Understanding the Basics

Making Up the Shortfall

You may find that you haven't saved enough for retirement. There are different strategies for making up the shortfall, depending on your age. Let's look at three different age ranges to illustrate the strategies.

To Age 35

  1. Fund your largest expense first—saving for retirement. Balance short term saving while contributing to your retirement program.
  2. Develop a spending plan; you may be living over your means. Try living on 10% less of your paycheck. If that's not possible, gradually reduce your spending monthly by 2%. Shift those savings into your retirement plan.
  3. Review how you're presently allocating your retirement portfolio. Retirement is a long way off; make sure you are seeking to achieve long-term growth.
  4. Avoid paying for permanent life insurance if you don't need it. Buy term insurance and invest the difference in your company's savings plan or an IRA.
  5. Forget about postponing retirement. Focus on savings.
  6. Work for an employer with a strong benefits package.

Age 35 to Age 50

  1. College tuition bills and home improvements may be your two biggest immediate expenses. Make sure your retirement plan contributions don't fall behind. Keep your priorities in focus.
  2. Make a budget, develop good shopping skills and consider reducing your everyday expenses. Look at the big picture and make sure you're not spending beyond your means.
  3. Consider having your children work part-time and contribute to their tuition expenses, assuming they're old enough.
  4. Review your retirement portfolio and make sure you are well diversified and positioned for long-term growth.
  5. Work for an employer with a strong benefits package.

Age 50 And Above

  1. Saving for retirement is your number one priority. If you have disposable income, consider using some of it to fund your future retirement. Make sure you're making the maximum contributions to your company's plan, especially if it has a company match. In addition to the maximum pre-tax contribution, special catch-up contributions can be made annually to certain plans if you are at least age 50. Consider only tax-advantaged vehicles, to reduce your tax liability and make the most of tax-deferred compounding. Also, determine if saving in a tax-free Roth IRA suits your situation.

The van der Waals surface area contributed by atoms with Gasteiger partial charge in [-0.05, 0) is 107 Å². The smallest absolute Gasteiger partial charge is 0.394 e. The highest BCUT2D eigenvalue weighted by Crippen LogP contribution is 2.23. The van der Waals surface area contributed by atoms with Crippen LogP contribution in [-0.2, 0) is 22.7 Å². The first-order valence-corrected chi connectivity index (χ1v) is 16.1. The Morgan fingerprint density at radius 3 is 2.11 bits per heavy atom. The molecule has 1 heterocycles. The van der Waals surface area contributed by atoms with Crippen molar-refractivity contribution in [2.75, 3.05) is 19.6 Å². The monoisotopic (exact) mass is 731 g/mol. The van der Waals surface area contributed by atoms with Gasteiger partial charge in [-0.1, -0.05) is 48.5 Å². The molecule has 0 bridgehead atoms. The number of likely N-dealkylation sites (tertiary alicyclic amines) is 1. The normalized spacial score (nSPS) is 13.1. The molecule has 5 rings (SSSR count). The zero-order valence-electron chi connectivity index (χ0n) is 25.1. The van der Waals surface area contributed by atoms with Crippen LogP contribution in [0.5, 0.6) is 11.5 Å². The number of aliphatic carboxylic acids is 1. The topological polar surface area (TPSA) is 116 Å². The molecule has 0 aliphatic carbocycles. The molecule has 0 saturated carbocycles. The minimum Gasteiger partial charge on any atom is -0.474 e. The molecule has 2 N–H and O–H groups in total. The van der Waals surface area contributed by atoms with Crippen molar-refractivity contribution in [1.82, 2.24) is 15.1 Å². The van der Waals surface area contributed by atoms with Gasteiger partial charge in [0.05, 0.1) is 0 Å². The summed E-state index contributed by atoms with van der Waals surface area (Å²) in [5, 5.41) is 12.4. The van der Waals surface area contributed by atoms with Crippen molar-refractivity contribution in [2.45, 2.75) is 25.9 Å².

2. Control your spending. Budgeting is essential.
  3. Maintain a growth component in your retirement portfolio; this is essential to help you make up the shortfall. But you don't want to subject your retirement to too much risk either. You should also learn how you will make the transition to an income-producing portfolio as you approach retirement.
  4. If you have a cash value life insurance policy, find out if the policy can "pay for itself." You may have enough cash value and dividends to keep the policy in force through your retirement years. Put those unused premium dollars into your company's savings plan or an IRA.
  5. Consider asking your spouse to work part- or full-time.
  6. Consider working part-time after you retire from your full-time position.
  7. If your company doesn't offer you a retirement plan and you haven't started to save, consider finding an employer that has a strong retirement plan. You'll still be able to work enough years to receive a payout. If that's too drastic, consider either a Roth IRA or a traditional IRA and put as much money as you can into them each year. In addition to the regular IRA contribution, special catch-up contributions can be made annually to both traditional and Roth IRAs if you are at least age 50.
  8. If you are coming up short, postpone retirement a few years.

SUGGESTION: Contributions to a Roth IRA can be made even after age 70½ as long as you have earned income.

No strategy assures success or protects against loss.

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